April 7th, 2011
10:36 AM ET
If it ain’t broke, don’t fix it. Unfortunately, the producers of “Top Chef: Masters” don’t seem to agree.
Last night offered up the premiere of the show’s third season, complete with a lot of changes. As with previous seasons of “Masters,” the contestants are more established chefs than on standard “Top Chef.” They are:
Alex Stratta, Mary Sue Milliken, Floyd Cardoz, Hugh Acheson, Naomi Pomeroy, Celina Tio, Suvir Saran, Sue Zemanick, John Currence, Traci Des Jardins, George Mendes and John Rivera Sedlar.
I will tell you right now that Suvir’s sound bites are my favorite thing in the history of ever. His pontifications on what it means to be a master were the highlight of this entire episode.
The Quickfire challenge pits the chefs in head-to-head competition, preparing a dish using two main components in just 20 minutes. Several chefs don’t finish, sending out empty plates rather than half-completed ones. (That move seems a little self-important to me, but it’s the first week, so I’ll let it slide.)
The winners are Mary Sue, Suvir, Hugh, Floyd, Traci and George. Losers are John C., Celina, Naomi, Alex, John S. and Sue.
Those are the teams for the Elimination challenge as well, which for some reason is Restaurant Wars.
This is THE most anticipated challenge in any season of “Top Chef,” and you’re wasting it on the first episode? I realize producers want the drama of seeing an entire team of people who are used to running their own kitchens forced to work together, but this just screams “bad idea.”
By the way, you don’t get that “too many cooks in the kitchen” drama, either. Except, that is, for the Losers team (we’ll call them the Blue team), on which Naomi takes control and makes the incomprehensible decision to seat all of their diners simultaneously.
Just to clarify: Naomi is one of the chefs who couldn’t finish the Quickfire, so her time management skills (at least in terms of this competition) are already a little suspect. No one else on her team seems to agree with this idea of seating everyone at the same time. The move is questioned by the other team and the judges. It means the kitchen will be slammed, but that’s how Naomi runs her own restaurant, so that’s how this one will run, too.
As for the food, both teams have some stellar dishes, but they also both have some missteps. The Winners/Red team serve an overly salted scallop and an unimaginative chocolate cupcake. The Blue team offers up very raw lamb and an apple jicama salad that still has the label on it.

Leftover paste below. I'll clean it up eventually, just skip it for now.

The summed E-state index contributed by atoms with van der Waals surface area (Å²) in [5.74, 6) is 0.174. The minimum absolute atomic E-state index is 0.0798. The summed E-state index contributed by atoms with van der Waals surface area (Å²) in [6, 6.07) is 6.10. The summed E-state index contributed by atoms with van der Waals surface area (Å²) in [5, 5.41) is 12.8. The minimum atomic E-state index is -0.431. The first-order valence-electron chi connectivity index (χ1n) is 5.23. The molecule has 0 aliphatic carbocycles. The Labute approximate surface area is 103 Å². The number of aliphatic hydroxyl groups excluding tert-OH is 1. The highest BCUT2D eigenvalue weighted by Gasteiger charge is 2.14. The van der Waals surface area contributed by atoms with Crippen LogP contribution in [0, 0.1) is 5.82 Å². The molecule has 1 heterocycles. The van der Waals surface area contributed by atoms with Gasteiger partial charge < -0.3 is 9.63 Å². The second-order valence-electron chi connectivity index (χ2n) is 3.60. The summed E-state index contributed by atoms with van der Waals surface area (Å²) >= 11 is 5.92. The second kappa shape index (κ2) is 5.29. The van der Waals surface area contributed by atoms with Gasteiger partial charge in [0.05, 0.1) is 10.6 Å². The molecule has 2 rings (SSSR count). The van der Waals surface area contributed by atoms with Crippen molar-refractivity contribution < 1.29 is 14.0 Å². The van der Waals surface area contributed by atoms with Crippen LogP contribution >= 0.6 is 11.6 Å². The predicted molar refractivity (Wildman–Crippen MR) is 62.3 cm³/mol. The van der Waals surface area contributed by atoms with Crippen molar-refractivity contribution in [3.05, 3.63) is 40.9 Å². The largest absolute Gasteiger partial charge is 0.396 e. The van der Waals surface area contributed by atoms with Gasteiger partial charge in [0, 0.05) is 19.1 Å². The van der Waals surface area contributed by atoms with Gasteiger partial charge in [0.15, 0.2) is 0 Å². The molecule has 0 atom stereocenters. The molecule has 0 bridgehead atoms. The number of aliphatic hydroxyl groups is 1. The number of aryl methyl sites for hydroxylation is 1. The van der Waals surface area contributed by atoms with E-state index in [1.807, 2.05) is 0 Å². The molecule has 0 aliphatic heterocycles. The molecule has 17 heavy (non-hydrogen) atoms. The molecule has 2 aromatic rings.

The critics all preferred the Red team, but the diners decided the winning restaurant, and they went with the Blue team. Alex and Naomi were up for the win, with Alex taking it. Meanwhile, Hugh’s salty scallop is judged to be more of an issue than Mary Sue’s simple cupcake, so Hugh is headed home.
There's not enough drama. These contestants aren’t the up-and-comers of a standard season of “Top Chef,” as evidenced by the fact that they’re competing for charity, rather than their own bank accounts. So there’s not that level of “I need this to establish myself” tension.
By the same token, they’re not the recognizable names we’ve seen in past “Masters” seasons, such as Hubert Keller, Rick Bayless or Marcus Samuelsson. It’s a faulting of the format.
Just speculating here, but, the show may have attracted bigger stars when chefs were asked to come in for quick preliminary rounds, and potentially return for final rounds. It was a shorter time commitment. Asking contestants to stick around for 10 straight weeks could be limiting star power.
Past “Masters” contestants were recognizable to casual viewers, even if only as judges on regular seasons of “Top Chef.” Watching Samuelsson or Bayless compete was entertaining because it felt like the judges had been thrown into the competition.
I’m sure Cardoz and Des Jardins and Stratta are well-known within the food world. But how are non-foodies able to distinguish them from a Richard Blais or Angelo Sosa?
Ultimately, it makes “Masters” feel like just another season of “Top Chef,” but one with lower stakes and less intensity. Coming off the heels of “All-Stars,” that could be a recipe for disaster.
What did you think about the premiere of “Top Chef: Masters”? Sound off below!
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